Thousands hit Philadelphia's streets to protest DNC
Protesters yell during a demonstration in downtown on Sunday, July 24, 2016, in Philadelphia. (AP / John Minchillo)
Geoff Mulvihill and Megan Trimble, The Associated Press
Published Sunday, July 24, 2016 2:56PM EDT
Last Updated Sunday, July 24, 2016 11:01PM EDT
PHILADELPHIA -- Thousands of demonstrators took to Philadelphia's sweltering streets Sunday, cheering, chanting and beating drums in the first major protests ahead of the Democratic National Convention, as the city wilted during a heat wave.
Throngs of Bernie Sanders supporters marched down a main thoroughfare to show their support of him and disdain for Hillary Clinton ahead of the convention.
Chanting "Hell No, DNC, we won't vote for Hillary" and "This is what democracy looks like," the marchers headed from City Hall down Broad Street, the main north-south artery that leads from the city centre to the convention site about 4 miles away.
Though planned for months, Sunday's marches came as fractures appeared in the party that had been trying to display a show of unity in recent weeks. Debbie Wasserman Schultz resigned Sunday as Democratic Party chair over an email suggesting the DNC had played favourites for Clinton during the primary. It was a stunning leadership shakeup as party officials gather in Philadelphia to nominate Clinton.
The Democrats had been trying to avoid the divide that was apparent in Cleveland during the Republican National Convention last week. But the hacked emails, published by Wikileaks, further fired up Sanders supporters, who long accused the party of favouring Clinton despite officially being neutral.
Sanders had called for Wasserman Schultz's resignation, and said Sunday night she made the right decision for the party's future by resigning.
Darcy Samek, 54, travelled alone from Minneapolis to protest through the four-day convention. She said Wasserman Schultz has been a "miserable failure" who needed to be gone.
"Everyone kind of knew (the Democratic party was against Bernie Sanders), but that doesn't mean it will change now that it's proven. It's just more of the same," she said.
Philadelphia Police Commissioner Richard Ross and other officers walked alongside Sanders protesters. Ross said he liked what he saw Sunday: a peaceful protest.
The heat wave that descended on the city was showing no mercy, with temperatures reaching the high 90s and the city under an "excessive heat" warning by the National Weather Service. It's expected to peak Monday, the convention's first day, with temperatures possibly hitting 100 degrees, but feeling 108.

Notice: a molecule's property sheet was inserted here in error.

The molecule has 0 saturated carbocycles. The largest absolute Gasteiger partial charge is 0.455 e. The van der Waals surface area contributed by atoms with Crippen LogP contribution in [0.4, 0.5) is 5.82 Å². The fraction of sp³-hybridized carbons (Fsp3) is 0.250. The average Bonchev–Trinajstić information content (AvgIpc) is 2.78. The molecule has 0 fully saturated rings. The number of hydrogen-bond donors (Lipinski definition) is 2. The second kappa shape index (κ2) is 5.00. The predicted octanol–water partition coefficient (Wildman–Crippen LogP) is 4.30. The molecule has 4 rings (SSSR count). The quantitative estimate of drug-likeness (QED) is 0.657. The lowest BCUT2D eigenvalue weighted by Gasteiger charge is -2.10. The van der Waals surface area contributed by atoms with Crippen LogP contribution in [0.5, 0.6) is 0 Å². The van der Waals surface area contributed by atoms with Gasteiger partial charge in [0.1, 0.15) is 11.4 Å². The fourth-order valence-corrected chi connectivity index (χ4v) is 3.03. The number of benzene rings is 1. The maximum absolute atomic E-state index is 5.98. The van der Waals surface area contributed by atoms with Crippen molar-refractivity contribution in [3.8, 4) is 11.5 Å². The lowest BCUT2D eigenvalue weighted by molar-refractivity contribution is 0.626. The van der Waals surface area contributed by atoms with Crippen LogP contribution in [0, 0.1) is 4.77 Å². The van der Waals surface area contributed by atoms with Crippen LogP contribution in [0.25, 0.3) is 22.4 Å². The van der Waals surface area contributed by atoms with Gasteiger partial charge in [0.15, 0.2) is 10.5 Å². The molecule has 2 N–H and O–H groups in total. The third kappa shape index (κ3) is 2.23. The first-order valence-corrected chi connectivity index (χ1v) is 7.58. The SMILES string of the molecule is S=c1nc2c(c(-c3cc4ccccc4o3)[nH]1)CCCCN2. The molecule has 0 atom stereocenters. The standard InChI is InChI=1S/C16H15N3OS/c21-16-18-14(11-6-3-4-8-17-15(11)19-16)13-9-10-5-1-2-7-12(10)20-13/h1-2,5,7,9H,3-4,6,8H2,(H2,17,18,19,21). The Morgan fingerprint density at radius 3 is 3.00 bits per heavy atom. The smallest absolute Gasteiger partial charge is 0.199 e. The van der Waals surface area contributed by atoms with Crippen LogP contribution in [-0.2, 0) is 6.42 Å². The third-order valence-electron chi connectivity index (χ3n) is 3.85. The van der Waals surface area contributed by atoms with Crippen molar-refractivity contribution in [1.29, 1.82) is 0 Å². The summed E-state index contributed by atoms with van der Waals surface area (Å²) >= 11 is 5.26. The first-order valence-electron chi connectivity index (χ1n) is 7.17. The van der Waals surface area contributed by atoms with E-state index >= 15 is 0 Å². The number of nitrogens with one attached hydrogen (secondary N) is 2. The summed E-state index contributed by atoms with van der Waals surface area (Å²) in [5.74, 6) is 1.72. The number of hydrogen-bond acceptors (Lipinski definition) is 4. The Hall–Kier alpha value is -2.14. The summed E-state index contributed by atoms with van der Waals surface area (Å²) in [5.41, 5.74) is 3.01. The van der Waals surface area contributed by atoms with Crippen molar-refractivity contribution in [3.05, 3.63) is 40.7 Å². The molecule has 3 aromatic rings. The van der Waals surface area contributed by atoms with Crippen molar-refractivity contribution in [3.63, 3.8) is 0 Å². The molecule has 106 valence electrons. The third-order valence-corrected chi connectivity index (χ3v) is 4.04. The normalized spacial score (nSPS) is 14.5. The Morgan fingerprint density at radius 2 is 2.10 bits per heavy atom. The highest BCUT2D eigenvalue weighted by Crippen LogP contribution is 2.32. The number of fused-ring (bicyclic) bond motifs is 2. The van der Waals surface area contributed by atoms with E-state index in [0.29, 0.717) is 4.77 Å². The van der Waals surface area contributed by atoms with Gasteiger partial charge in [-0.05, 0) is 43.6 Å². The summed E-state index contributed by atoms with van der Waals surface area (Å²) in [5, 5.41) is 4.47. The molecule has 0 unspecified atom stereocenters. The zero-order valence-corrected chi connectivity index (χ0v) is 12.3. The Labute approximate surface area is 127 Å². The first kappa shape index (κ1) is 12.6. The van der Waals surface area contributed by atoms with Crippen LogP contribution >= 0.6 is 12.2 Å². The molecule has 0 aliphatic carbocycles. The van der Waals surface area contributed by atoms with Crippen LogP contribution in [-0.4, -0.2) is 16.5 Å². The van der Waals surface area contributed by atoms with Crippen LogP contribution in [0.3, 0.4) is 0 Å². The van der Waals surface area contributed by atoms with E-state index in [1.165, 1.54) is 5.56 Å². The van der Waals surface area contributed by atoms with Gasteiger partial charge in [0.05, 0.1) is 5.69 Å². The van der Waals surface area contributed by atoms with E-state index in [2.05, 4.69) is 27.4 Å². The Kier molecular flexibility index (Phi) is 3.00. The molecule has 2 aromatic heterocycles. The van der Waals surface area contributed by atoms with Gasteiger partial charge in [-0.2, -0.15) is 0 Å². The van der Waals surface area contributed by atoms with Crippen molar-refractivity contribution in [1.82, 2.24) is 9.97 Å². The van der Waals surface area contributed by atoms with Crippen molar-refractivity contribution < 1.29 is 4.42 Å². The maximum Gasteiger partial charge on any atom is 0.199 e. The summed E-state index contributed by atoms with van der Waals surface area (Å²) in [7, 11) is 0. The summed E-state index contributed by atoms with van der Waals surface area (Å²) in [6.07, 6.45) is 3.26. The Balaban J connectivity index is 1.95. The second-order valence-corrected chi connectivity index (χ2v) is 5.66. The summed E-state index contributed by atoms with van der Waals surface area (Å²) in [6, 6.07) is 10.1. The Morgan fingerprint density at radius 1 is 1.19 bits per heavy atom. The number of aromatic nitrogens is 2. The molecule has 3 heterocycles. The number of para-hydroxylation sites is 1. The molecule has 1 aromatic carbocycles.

Earlier Sunday, thousands of clean energy activists jammed a downtown street in their mile-long march from City Hall to Independence Hall, near the Liberty Bell. They held anti-fracking and anti-pipeline signs, some with illustrations like a train surrounded by a fireball and the words "No Exploding Trains." Others held "Bernie or Bust" signs.
Sam Miller, 82, travelled from Erie, Pennsylvania, to join the march that stretched several blocks and across a wide street as temperatures in the city soared into the mid-90s. He said he was inspired because "fracking is invading Mother Earth."
Like in Cleveland, police were using bicycles as barricades along the streets, and volunteers were handing out water to marchers. Shoppers came out of stores to watch the march like a parade.
Chants of "Bernie! Bernie!" were met by counter echoes of "Hillary! Hillary!"
Sunday night, more than 1,000 people joined Hollywood stars including Shailene Woodley, Susan Sarandon and Danny Glover in Philadelphia for a climate rally. The vowed to keep fighting for climate and environmental justice issues, even though their preferred presidential candidate, Sanders, would not be driving the party's agenda.
Many in the crowd wore Sanders shirts, buttons or lanyards. Some carried signs like, "Bernie would end fracking," and the now defunct "Bernie for President."
Some of the largest protests and demonstrations start about 4 miles north of the arena where the convention is being held. In Cleveland last week, most protests during the Republican National Convention were concentrated in a tight, 1.7-square mile zone downtown. A heavy police presence and fewer than expected protesters helped keep the calm. There were only about two dozen arrests and no significant injuries.
More than 5,000 delegates are among the 50,000 people set to attend the gathering at the Wells Fargo Center in South Philadelphia, which is expected to culminate with Clinton being named the party's official nominee for president.
The former secretary of state and first lady has named Sen. Tim Kaine of Virginia as her running mate.